Power company Duke Energy reported a 27 percent increase in operating profit Friday, topping Wall Street estimates, as a heat wave drove up electricity usage.
Based on the results, Duke said it expected 2007 earnings to come in well ahead of its previous target.
For the quarter, "the biggest single driver was the weather," Chief Financial Officer David Hauser said in a telephone interview. "It was a very hot summer."
Duke's Carolinas and Midwest markets experienced record-setting temperatures in August and September, driving up electricity usage.
"Demand was there and we were able to hit it," Chief Executive James Rogers told Reuters, adding that the company produced record nuclear output in the quarter.
Excluding special items and discontinued operations, earnings rose to $611 million, or 48 cents per share, from $481 million, or 29 cents per share, a year earlier.
Analysts on average had expected profit of 39 cents per share, according to Reuters Estimates.
Net income fell to $607 million, or 48 cents per share, from $763 million, or 60 cents per share. Year-earlier results included natural gas operations that Duke Energy spun off as Spectra Energy at the beginning of the year.
Sales climbed 16 percent to $3.82 billion, said Duke, which serves about 4 million customers and has about 37,000 megawatts of electric generating capacity in the Midwest and the Carolinas. The company also has more than 4,000 megawatts of electric generation in Latin America.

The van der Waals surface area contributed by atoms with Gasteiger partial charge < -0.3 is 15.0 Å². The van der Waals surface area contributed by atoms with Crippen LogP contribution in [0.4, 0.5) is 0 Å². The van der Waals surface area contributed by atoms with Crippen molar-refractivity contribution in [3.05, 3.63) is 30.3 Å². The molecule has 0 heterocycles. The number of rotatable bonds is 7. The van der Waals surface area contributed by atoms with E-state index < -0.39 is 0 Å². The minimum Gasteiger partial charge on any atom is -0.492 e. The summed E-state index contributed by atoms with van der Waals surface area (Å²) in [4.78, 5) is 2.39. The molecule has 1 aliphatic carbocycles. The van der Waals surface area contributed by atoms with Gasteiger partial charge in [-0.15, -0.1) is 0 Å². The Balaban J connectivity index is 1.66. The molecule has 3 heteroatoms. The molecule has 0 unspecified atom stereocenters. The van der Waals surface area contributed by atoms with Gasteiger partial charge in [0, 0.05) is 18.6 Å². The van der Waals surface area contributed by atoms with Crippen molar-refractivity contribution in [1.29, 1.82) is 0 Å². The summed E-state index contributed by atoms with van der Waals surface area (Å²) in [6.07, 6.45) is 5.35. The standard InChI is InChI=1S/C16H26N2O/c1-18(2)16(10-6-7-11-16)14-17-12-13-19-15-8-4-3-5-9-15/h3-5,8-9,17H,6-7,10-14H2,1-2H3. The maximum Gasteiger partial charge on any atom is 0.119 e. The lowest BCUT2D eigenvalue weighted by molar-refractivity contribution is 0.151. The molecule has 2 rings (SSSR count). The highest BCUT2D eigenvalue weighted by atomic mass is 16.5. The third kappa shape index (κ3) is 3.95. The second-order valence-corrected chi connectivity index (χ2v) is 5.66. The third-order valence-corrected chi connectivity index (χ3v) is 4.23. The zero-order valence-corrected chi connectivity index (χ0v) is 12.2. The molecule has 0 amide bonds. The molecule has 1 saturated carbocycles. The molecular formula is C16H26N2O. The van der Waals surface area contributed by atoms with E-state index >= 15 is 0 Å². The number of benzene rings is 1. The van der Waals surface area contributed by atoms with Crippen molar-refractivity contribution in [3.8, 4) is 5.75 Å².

On the fierce drought that has plagued the Southeast, Rogers said that even in the worst-case scenario, electricity supplies would be fine until March.
"We do not expect any brownout," Rogers said.
While Rogers did not expect a continuing drought to drive up costs significantly, he said it might cause Duke to change its blend of generation.
"It might force us to lean more on our coal units," Rogers said.
Water is used to cool fossil and nuclear power plants.
Duke said it now expected 2007 earnings well above its target of $1.15 per share. Analysts were expecting $1.19, according to Reuters Estimates.
Shares of Duke were up 35 cents, or 1.9 percent, at $19.17 in morning New York Stock Exchange trade.
At Thursday's close, Duke shares had fallen about 5.5 percent since the beginning of the year, while the Standard and Poor's utility index had gained 13 percent.
The index has pulled back from a life-time high in May, hurt by the credit market turmoil since these stocks are often viewed as bond surrogates because of their high dividends.